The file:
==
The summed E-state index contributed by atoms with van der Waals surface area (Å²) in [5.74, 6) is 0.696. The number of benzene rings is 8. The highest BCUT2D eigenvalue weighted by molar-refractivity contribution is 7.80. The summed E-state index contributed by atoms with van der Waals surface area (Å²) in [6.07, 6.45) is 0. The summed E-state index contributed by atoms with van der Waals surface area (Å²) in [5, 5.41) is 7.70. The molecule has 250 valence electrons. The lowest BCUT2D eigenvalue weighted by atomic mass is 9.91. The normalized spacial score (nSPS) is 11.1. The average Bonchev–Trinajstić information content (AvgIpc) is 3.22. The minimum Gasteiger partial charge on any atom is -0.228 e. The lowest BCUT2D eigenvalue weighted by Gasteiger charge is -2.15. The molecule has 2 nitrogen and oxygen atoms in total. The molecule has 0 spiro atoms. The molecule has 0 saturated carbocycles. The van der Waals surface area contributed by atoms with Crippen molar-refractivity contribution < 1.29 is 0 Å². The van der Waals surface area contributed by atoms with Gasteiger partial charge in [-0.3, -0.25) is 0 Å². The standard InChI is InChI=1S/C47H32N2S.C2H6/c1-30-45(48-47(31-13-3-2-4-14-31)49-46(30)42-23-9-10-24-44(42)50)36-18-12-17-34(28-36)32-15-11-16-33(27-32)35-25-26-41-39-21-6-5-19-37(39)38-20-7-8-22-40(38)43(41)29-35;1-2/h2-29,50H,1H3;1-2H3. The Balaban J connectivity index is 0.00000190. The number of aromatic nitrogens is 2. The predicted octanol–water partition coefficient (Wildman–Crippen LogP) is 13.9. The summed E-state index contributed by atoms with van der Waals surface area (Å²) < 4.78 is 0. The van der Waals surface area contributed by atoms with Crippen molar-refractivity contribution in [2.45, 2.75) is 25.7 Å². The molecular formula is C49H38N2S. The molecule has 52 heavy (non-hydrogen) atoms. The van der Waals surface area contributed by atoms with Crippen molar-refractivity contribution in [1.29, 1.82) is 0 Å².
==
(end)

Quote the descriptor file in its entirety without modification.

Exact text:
The summed E-state index contributed by atoms with van der Waals surface area (Å²) in [5.74, 6) is 0.696. The number of benzene rings is 8. The highest BCUT2D eigenvalue weighted by molar-refractivity contribution is 7.80. The summed E-state index contributed by atoms with van der Waals surface area (Å²) in [6.07, 6.45) is 0. The summed E-state index contributed by atoms with van der Waals surface area (Å²) in [5, 5.41) is 7.70. The molecule has 250 valence electrons. The lowest BCUT2D eigenvalue weighted by atomic mass is 9.91. The normalized spacial score (nSPS) is 11.1. The average Bonchev–Trinajstić information content (AvgIpc) is 3.22. The minimum Gasteiger partial charge on any atom is -0.228 e. The lowest BCUT2D eigenvalue weighted by Gasteiger charge is -2.15. The molecule has 2 nitrogen and oxygen atoms in total. The molecule has 0 spiro atoms. The molecule has 0 saturated carbocycles. The van der Waals surface area contributed by atoms with Crippen molar-refractivity contribution < 1.29 is 0 Å². The van der Waals surface area contributed by atoms with Gasteiger partial charge in [-0.3, -0.25) is 0 Å². The standard InChI is InChI=1S/C47H32N2S.C2H6/c1-30-45(48-47(31-13-3-2-4-14-31)49-46(30)42-23-9-10-24-44(42)50)36-18-12-17-34(28-36)32-15-11-16-33(27-32)35-25-26-41-39-21-6-5-19-37(39)38-20-7-8-22-40(38)43(41)29-35;1-2/h2-29,50H,1H3;1-2H3. The Balaban J connectivity index is 0.00000190. The number of aromatic nitrogens is 2. The predicted octanol–water partition coefficient (Wildman–Crippen LogP) is 13.9. The summed E-state index contributed by atoms with van der Waals surface area (Å²) < 4.78 is 0. The van der Waals surface area contributed by atoms with Crippen molar-refractivity contribution in [2.45, 2.75) is 25.7 Å². The molecular formula is C49H38N2S. The molecule has 52 heavy (non-hydrogen) atoms. The van der Waals surface area contributed by atoms with Crippen molar-refractivity contribution in [1.29, 1.82) is 0 Å².